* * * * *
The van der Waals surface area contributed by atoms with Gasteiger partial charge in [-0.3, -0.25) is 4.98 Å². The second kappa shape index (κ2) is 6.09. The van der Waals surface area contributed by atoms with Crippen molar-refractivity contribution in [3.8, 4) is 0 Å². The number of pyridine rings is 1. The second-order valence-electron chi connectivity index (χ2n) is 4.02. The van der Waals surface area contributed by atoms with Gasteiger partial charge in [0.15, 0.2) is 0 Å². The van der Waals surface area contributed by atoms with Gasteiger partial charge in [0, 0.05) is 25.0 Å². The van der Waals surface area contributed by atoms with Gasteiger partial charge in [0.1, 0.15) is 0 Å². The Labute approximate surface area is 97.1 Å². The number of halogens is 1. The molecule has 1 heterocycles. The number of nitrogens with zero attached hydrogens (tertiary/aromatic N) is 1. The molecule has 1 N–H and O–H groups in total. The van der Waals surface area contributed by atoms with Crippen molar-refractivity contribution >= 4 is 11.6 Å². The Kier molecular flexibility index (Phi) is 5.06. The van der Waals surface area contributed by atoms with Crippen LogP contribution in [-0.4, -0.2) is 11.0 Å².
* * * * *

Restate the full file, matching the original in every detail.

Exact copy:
The van der Waals surface area contributed by atoms with Gasteiger partial charge in [-0.3, -0.25) is 4.98 Å². The second kappa shape index (κ2) is 6.09. The van der Waals surface area contributed by atoms with Crippen molar-refractivity contribution in [3.8, 4) is 0 Å². The number of pyridine rings is 1. The second-order valence-electron chi connectivity index (χ2n) is 4.02. The van der Waals surface area contributed by atoms with Gasteiger partial charge in [0.15, 0.2) is 0 Å². The van der Waals surface area contributed by atoms with Gasteiger partial charge in [0, 0.05) is 25.0 Å². The van der Waals surface area contributed by atoms with Gasteiger partial charge in [0.1, 0.15) is 0 Å². The Labute approximate surface area is 97.1 Å². The number of halogens is 1. The molecule has 1 heterocycles. The number of nitrogens with zero attached hydrogens (tertiary/aromatic N) is 1. The molecule has 1 N–H and O–H groups in total. The van der Waals surface area contributed by atoms with Crippen molar-refractivity contribution >= 4 is 11.6 Å². The Kier molecular flexibility index (Phi) is 5.06. The van der Waals surface area contributed by atoms with Crippen LogP contribution in [-0.4, -0.2) is 11.0 Å².